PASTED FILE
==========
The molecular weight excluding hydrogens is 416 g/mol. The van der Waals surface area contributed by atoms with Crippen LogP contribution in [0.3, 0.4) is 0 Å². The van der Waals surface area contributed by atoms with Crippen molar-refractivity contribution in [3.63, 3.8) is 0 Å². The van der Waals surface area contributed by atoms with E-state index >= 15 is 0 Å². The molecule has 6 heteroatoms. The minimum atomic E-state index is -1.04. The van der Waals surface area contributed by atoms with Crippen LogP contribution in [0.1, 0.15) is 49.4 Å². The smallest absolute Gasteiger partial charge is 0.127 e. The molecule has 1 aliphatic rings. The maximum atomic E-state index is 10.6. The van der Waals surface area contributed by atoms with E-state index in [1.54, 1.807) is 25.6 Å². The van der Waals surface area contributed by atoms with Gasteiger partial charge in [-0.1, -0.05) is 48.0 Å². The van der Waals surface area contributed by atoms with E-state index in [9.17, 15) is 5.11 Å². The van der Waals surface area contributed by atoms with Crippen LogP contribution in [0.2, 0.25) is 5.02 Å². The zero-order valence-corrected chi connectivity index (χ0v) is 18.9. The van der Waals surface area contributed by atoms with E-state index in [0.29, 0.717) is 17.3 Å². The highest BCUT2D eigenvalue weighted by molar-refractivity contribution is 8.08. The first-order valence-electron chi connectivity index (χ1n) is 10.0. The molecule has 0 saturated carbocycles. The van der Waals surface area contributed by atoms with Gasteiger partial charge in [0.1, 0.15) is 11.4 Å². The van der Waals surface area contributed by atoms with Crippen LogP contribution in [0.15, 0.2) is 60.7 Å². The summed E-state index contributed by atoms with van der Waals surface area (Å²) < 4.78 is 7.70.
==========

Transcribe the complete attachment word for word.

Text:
The molecular weight excluding hydrogens is 416 g/mol. The van der Waals surface area contributed by atoms with Crippen LogP contribution in [0.3, 0.4) is 0 Å². The van der Waals surface area contributed by atoms with Crippen molar-refractivity contribution in [3.63, 3.8) is 0 Å². The van der Waals surface area contributed by atoms with E-state index >= 15 is 0 Å². The molecule has 6 heteroatoms. The minimum atomic E-state index is -1.04. The van der Waals surface area contributed by atoms with Crippen LogP contribution in [0.1, 0.15) is 49.4 Å². The smallest absolute Gasteiger partial charge is 0.127 e. The molecule has 1 aliphatic rings. The maximum atomic E-state index is 10.6. The van der Waals surface area contributed by atoms with E-state index in [1.54, 1.807) is 25.6 Å². The van der Waals surface area contributed by atoms with Gasteiger partial charge in [-0.1, -0.05) is 48.0 Å². The van der Waals surface area contributed by atoms with E-state index in [9.17, 15) is 5.11 Å². The van der Waals surface area contributed by atoms with Crippen LogP contribution in [0.2, 0.25) is 5.02 Å². The zero-order valence-corrected chi connectivity index (χ0v) is 18.9. The van der Waals surface area contributed by atoms with E-state index in [0.29, 0.717) is 17.3 Å². The highest BCUT2D eigenvalue weighted by molar-refractivity contribution is 8.08. The first-order valence-electron chi connectivity index (χ1n) is 10.0. The molecule has 0 saturated carbocycles. The van der Waals surface area contributed by atoms with Gasteiger partial charge in [0.1, 0.15) is 11.4 Å². The van der Waals surface area contributed by atoms with Crippen LogP contribution in [0.15, 0.2) is 60.7 Å². The summed E-state index contributed by atoms with van der Waals surface area (Å²) < 4.78 is 7.70.